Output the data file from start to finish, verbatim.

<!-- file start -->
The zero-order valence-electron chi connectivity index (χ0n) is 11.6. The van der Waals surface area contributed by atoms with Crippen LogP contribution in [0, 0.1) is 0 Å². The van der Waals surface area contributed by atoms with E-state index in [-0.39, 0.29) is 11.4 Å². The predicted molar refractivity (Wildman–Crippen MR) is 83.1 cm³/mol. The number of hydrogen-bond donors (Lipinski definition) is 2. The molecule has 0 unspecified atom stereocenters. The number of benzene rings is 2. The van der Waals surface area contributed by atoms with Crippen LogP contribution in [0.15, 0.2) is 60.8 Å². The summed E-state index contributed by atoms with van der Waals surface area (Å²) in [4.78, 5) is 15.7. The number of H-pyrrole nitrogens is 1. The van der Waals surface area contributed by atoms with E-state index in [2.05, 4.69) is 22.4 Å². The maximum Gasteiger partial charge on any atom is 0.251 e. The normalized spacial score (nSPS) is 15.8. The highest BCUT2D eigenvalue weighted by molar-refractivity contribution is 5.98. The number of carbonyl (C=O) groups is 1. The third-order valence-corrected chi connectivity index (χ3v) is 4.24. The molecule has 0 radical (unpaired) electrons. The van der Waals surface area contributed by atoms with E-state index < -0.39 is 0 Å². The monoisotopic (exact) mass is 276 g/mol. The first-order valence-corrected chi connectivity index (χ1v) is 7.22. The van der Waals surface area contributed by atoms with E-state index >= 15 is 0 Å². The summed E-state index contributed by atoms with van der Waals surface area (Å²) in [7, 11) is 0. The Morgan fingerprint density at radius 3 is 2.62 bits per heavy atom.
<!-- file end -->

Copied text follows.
The zero-order valence-electron chi connectivity index (χ0n) is 11.6. The van der Waals surface area contributed by atoms with Crippen LogP contribution in [0, 0.1) is 0 Å². The van der Waals surface area contributed by atoms with E-state index in [-0.39, 0.29) is 11.4 Å². The predicted molar refractivity (Wildman–Crippen MR) is 83.1 cm³/mol. The number of hydrogen-bond donors (Lipinski definition) is 2. The molecule has 0 unspecified atom stereocenters. The number of benzene rings is 2. The van der Waals surface area contributed by atoms with Crippen LogP contribution in [0.15, 0.2) is 60.8 Å². The summed E-state index contributed by atoms with van der Waals surface area (Å²) in [4.78, 5) is 15.7. The number of H-pyrrole nitrogens is 1. The van der Waals surface area contributed by atoms with E-state index in [2.05, 4.69) is 22.4 Å². The maximum Gasteiger partial charge on any atom is 0.251 e. The normalized spacial score (nSPS) is 15.8. The highest BCUT2D eigenvalue weighted by molar-refractivity contribution is 5.98. The number of carbonyl (C=O) groups is 1. The third-order valence-corrected chi connectivity index (χ3v) is 4.24. The molecule has 0 radical (unpaired) electrons. The van der Waals surface area contributed by atoms with E-state index < -0.39 is 0 Å². The monoisotopic (exact) mass is 276 g/mol. The first-order valence-corrected chi connectivity index (χ1v) is 7.22. The van der Waals surface area contributed by atoms with E-state index >= 15 is 0 Å². The summed E-state index contributed by atoms with van der Waals surface area (Å²) in [7, 11) is 0. The Morgan fingerprint density at radius 3 is 2.62 bits per heavy atom.